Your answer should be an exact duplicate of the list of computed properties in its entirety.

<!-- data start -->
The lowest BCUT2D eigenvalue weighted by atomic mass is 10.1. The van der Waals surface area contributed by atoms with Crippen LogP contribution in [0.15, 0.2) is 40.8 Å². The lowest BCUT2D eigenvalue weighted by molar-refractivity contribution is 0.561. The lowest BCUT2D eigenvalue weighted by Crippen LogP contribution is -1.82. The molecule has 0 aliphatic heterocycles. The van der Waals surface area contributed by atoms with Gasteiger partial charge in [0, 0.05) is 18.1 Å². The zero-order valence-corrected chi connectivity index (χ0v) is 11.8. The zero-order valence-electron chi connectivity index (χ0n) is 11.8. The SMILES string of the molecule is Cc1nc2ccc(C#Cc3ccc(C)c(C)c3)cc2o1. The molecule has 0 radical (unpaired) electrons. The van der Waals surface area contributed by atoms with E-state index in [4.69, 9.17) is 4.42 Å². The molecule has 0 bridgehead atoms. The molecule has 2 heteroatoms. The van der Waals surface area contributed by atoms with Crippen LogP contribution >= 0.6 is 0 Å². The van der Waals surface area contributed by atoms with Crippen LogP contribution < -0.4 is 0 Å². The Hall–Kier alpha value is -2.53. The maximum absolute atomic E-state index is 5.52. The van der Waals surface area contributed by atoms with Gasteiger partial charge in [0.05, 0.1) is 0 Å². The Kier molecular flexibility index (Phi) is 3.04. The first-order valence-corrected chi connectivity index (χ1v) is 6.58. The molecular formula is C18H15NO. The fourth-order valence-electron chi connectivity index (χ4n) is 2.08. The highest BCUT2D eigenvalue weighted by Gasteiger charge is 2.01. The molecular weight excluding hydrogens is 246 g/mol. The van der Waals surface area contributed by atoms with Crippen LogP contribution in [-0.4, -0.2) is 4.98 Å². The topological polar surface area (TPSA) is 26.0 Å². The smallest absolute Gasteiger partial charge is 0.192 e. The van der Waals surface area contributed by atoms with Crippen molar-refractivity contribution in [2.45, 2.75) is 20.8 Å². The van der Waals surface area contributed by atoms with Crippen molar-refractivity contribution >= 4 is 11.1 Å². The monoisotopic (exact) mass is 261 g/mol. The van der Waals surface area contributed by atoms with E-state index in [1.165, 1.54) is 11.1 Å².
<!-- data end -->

The lowest BCUT2D eigenvalue weighted by atomic mass is 10.1. The van der Waals surface area contributed by atoms with Crippen LogP contribution in [0.15, 0.2) is 40.8 Å². The lowest BCUT2D eigenvalue weighted by molar-refractivity contribution is 0.561. The lowest BCUT2D eigenvalue weighted by Crippen LogP contribution is -1.82. The molecule has 0 aliphatic heterocycles. The van der Waals surface area contributed by atoms with Gasteiger partial charge in [0, 0.05) is 18.1 Å². The zero-order valence-corrected chi connectivity index (χ0v) is 11.8. The zero-order valence-electron chi connectivity index (χ0n) is 11.8. The SMILES string of the molecule is Cc1nc2ccc(C#Cc3ccc(C)c(C)c3)cc2o1. The molecule has 0 radical (unpaired) electrons. The van der Waals surface area contributed by atoms with E-state index in [4.69, 9.17) is 4.42 Å². The molecule has 0 bridgehead atoms. The molecule has 2 heteroatoms. The van der Waals surface area contributed by atoms with Crippen LogP contribution >= 0.6 is 0 Å². The van der Waals surface area contributed by atoms with Crippen LogP contribution < -0.4 is 0 Å². The Hall–Kier alpha value is -2.53. The maximum absolute atomic E-state index is 5.52. The van der Waals surface area contributed by atoms with Gasteiger partial charge in [0.05, 0.1) is 0 Å². The Kier molecular flexibility index (Phi) is 3.04. The first-order valence-corrected chi connectivity index (χ1v) is 6.58. The molecular formula is C18H15NO. The fourth-order valence-electron chi connectivity index (χ4n) is 2.08. The highest BCUT2D eigenvalue weighted by Gasteiger charge is 2.01. The molecular weight excluding hydrogens is 246 g/mol. The van der Waals surface area contributed by atoms with Crippen LogP contribution in [-0.4, -0.2) is 4.98 Å². The topological polar surface area (TPSA) is 26.0 Å². The smallest absolute Gasteiger partial charge is 0.192 e. The van der Waals surface area contributed by atoms with Crippen molar-refractivity contribution in [2.45, 2.75) is 20.8 Å². The van der Waals surface area contributed by atoms with Crippen molar-refractivity contribution >= 4 is 11.1 Å². The monoisotopic (exact) mass is 261 g/mol. The van der Waals surface area contributed by atoms with E-state index in [1.165, 1.54) is 11.1 Å².